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Between lights and shadows

Flos introduces ‘Dentro Caravaggio’ exhibition, promoted and produced by the Comune di Milano-Cultura, Palazzo Reale and MondoMostre Skira, and lit up by the Milanese architect Barbara Balestreri. Barbara told us about the chosen path for the realization of this highly acclaimed project.

Lighting project Barbara Balestreri
Photography Santi Caleca
Text Alice De Santis

In the heart of Milan stands the Royal Palace, where numerous and important art exhibitions are currently set within its ancient rooms. Behind these exhibitions lies a work of study, planning and collaboration that aims at offering the visitor a unique and intense experience. This is what happened with the ‘Dentro Caravaggio’ exhibition, promoted and produced by the Comune di Milano-Cultura, Palazzo Reale and MondoMostre Skira, and lit up by the Milanese architect Barbara Balestreri in collaboration with Flos. Barbara told us about the chosen path for the realization of this highly acclaimed project.

Madonna di Loreto
(Pilgrim's Madonna)

1604-1605
Oil on canvas
260 x 150 cm
Roma, Basilica di Sant'Agostino

Her respectful lighting architecture approach, characterized by harmonic contrast, proved to be congenial to illuminate the artwork of the great Renaissance master Michelangelo Merisi, more famously known as Caravaggio. “Notwithstanding the nature of artwork, even when the artist is no longer in this world, it is required to set foot in respectfully, not to overwhelm it and to maintain its characteristics and value. I studied in depth Caravaggio’s thought and painting, his unique way of constructing light and the peculiar chiaroscuro technique. In the early paintings he utilized a sort of diffused natural light, then he slowly started using also artificial lights, which he modified through mirrors and lenses which were parts of his working tools -like the mirror featured in the painting of Martha and Mary Magdalene, for example. He used to constrain the natural light inside the ambiences. And I assimilated his teaching in all and for all.”

Martha and Mary Magdalene
c. 1598
Tempera and oil on canvas
100,2 x 135,4 cm
Detroit Institute of Arts

The placement of the canvases in the middle of the rooms provokes in the visitor the sensation of getting inside the artwork and being wrapped by it. The light beam seems to come out from the painting itself, from within the scene, creating a strong feeling sense of rapture and amazement. “I faced Caravaggio’s artworks from a point of view that is both technical as well as emotional and engaging. All this has been conceived in accordance with the curator of the exhibition, Rossella Vodret, and with the chief of installation, architect Cerri. It was a huge team work of study, comparison and suggestions. The most exciting thing was to really discover Caravaggio and to absorb his brilliant and spontaneous way of handling the lights.

The Martyrdom of Saint Ursula
1610
Oil on canvas
143 x 180 cm
Gallerie d'Italia - Palazzo Zevallos Stigliano, Napoli

When we asked Barbara Balestreri which her favourite artwork was, she said: “The Flagellation of Christ, with no doubt. For the illumination of this artwork a zenithal light was followed, the same one chosen by Caravaggio in the painting. Thanks to that, the column aimed at supporting the body of Christ was discovered. It is incredible how hidden and otherwise invisible details of the paintings can emerge upon shedding a light. In each of these artworks there is an element of surprise and amazement that makes this work even more exciting and intense.”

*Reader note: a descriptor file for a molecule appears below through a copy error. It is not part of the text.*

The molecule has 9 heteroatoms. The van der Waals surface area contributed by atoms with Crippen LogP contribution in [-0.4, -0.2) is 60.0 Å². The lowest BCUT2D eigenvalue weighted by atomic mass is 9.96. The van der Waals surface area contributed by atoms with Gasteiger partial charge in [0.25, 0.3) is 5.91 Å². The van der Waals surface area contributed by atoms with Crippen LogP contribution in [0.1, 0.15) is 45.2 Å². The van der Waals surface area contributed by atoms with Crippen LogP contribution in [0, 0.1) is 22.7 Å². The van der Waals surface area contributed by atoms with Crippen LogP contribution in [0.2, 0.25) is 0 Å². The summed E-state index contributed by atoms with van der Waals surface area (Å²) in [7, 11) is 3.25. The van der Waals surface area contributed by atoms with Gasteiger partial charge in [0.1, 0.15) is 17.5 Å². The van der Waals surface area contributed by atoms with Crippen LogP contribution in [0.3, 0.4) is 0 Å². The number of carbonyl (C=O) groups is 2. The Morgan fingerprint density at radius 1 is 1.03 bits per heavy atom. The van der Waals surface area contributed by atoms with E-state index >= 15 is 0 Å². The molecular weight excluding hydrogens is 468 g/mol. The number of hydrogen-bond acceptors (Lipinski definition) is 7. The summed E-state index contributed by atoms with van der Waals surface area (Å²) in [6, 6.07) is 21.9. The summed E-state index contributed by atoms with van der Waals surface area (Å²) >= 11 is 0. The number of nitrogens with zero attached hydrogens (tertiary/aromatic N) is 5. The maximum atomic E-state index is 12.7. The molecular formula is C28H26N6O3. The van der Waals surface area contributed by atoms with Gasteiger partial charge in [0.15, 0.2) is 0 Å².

The Flagellation of Christ
1607
Oil on canvas
286 x 213 cm
Napoli, Museo Nazionale di Capodimonte

“As in each project, we faced a number of complexities that, thanks to the support of Flos and their lighting products, have been widely solved. Flos has always proved to be an outstanding ally by constantly being available to customize their products to meet numerous needs, first among which is the need to protect from decay such ancient and precious canvases. In the specific case of Caravaggio’s exhibition, special filters have been created and applied to the light sources. Furthermore, there was the willingness to manage the light beams in a particular way. Flos, with no hesitation, designed custom accessories such as filters, lenses, filter holders and special telescopes, and performed an assembly of optics aimed at best controlling the illumination over the painting, thus avoiding direct glares or reflections on the artwork.”

"In addition to the technical aspect there was a search for emotionality that was greeted by the delicacy of the Flos lights.”

Going stepwise with the different periods of his artistic production, Barbara paved a path that moved from the diffused lights of the first rooms to the dramatic and theatrical dark of the last ones, creating a unique atmosphere. “In his early paintings, Caravaggio started from a white base and then drew on it. This procedure was progressively reversed, initiating from dark bases and then cutting out the parts of the figures or objects that were hit by the light. I followed exactly this route.”

“What always interests me is experimentation, working every time on new solutions whether it is from the specialized point of view or whether it is about using the highest technology to transmit the maximum of poetry” passionately says Barbara. Lots of her inspirations come from the film director Stanley Kubrick. “In his movies, using extremely high-tech tools, he built some scenes with natural light, and even used only candle light at night. It can be said that his idea would be born not from what to illuminate, but rather from the contrast between innovation and inspiration, emotionality and poetry, all elements that are as well at the base of my philosophy and Flos’s.”

Lighting project Barbara Balestreri
Photography Santi Caleca
Text Alice De Santis